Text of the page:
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I execute the follow mongodb command in mongo shell


and i see the list of result. but is it possible to see the query execution time? Is there any equivalent function for explain method for aggregation queries.

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No, an explain does not exist yet: jira.mongodb.org/browse/SERVER-4504 so it is very hard to benchmark an aggregation query atm. –  Sammaye Dec 24 '12 at 12:49
you could write a hack:) –  Zagorulkin Dmitry Dec 24 '12 at 13:45

5 Answers 5

up vote 4 down vote accepted

I will write an answer to explain this better.

Basically there is no explain() functionality for the aggregation framework yet: https://jira.mongodb.org/browse/SERVER-4504

However there is a way to measure client side but not without its downsides:

  • You are not measuring the database
  • You are measuring the application
  • There are too many unknowns about the in between parts to be able to get an accurate reading, i.e. you can't say that it took 0.04ms for the document result to be formulated by the MongoDB server, serialised, sent over the wire, de-serialised by the app and then stored into a hash allowing you subtract that sum from the total to get a aggregation benchmark.

However that being said, you might be able to get a slightly accurate result by doing it in MongoDB console on the same server as the mongos / mongod. This will create very little in betweens, still too many but enough to maybe get a reading you could roughly trust. As such you could use @Zagorulkin's answer in that position.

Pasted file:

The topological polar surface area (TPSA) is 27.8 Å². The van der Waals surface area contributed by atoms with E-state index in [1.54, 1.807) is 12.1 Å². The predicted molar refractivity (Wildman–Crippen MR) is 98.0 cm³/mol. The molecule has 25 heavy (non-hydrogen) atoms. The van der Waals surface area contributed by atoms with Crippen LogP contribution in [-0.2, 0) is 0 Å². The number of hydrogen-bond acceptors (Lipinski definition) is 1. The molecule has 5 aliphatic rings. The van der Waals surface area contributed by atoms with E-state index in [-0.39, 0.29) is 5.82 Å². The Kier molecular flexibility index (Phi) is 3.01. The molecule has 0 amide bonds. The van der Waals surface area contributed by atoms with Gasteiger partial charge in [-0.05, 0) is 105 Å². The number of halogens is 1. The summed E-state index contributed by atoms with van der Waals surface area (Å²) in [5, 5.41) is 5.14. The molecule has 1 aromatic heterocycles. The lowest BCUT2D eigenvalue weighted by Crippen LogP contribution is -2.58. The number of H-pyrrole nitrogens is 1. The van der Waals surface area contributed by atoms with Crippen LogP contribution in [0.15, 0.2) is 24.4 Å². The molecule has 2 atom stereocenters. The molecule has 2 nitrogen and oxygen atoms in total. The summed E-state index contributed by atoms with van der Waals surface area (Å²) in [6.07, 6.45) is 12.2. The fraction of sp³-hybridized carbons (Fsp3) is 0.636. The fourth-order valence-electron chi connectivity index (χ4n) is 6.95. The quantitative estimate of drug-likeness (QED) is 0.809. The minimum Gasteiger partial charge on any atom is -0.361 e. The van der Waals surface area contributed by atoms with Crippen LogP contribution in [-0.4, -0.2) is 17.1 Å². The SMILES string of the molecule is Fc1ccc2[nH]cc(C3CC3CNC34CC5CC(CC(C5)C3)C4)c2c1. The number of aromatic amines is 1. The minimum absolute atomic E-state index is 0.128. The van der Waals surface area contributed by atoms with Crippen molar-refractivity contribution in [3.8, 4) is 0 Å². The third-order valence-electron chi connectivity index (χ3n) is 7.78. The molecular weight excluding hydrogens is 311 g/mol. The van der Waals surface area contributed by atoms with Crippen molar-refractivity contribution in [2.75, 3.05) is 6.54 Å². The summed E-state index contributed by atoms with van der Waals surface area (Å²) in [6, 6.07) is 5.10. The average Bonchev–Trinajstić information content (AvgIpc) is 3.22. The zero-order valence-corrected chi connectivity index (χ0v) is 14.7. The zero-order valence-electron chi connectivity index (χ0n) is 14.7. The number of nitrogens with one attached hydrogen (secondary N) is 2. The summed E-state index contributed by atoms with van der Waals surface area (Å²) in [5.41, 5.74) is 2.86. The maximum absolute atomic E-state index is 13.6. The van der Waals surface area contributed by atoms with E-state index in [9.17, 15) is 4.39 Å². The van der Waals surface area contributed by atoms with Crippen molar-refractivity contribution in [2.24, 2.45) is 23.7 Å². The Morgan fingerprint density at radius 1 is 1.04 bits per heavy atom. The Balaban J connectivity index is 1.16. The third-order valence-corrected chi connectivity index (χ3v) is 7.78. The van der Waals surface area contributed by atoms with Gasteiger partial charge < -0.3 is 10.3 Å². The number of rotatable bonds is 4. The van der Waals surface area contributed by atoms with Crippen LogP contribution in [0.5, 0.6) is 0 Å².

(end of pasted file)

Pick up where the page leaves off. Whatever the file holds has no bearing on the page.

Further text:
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really clear.. thank u very match Sammaye!! –  alessio1985 Dec 24 '12 at 15:40
I would like to mention that as of 2.6 this answer is out of date, there is an explain() right on the aggregate() command now –  Sammaye Dec 9 '14 at 21:06
var before = new Date()
#aggregation query
var after = new Date()
execution_mills = after - before
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This is the most accurate way atm unfortunately however it is not as accurate as what the OP is asking for due to measuring the applications runtime not the databases. –  Sammaye Dec 24 '12 at 14:08
thanks Dmitry.. i agree with Sammaye but seems that there aren't alternatives.. –  alessio1985 Dec 24 '12 at 15:43
d = new Date; db.coll.aggregate(...); print(new Date - d + 'ms'), succinctly. –  Josh Unger Nov 13 '13 at 19:55

i see that in mongodb there is a possibility to use this two command:

  • db.setProfilingLevel(2)

  • and so after the query you can use db.system.profile.find() to see the query execution time and other

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What fields in profile.find() output represent query time? –  stiv Jun 1 '14 at 16:10
One line example: db.system.profile.drop(); db.setProfilingLevel(2); db.collection.aggregate([ <pipeline> ]); db.setProfilingLevel(0); db.system.profile.findOne().millis –  GianPaJ Dec 9 '14 at 14:02

Or you can install the excellent mongo-hacker, which automatically times every query, pretty()fies it, colorizes the output, sorts the keys, and more:

enter image description here

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Unfortunately this only works for the find() command, not for aggregate(). –  Alexis Sep 5 '14 at 10:37

You can see the time in mongodb shell by running your command like

  • db.collection.find().explain()
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The question was about the 'aggregate' command, not the 'find' command –  Baruch Oxman Nov 26 '14 at 15:53

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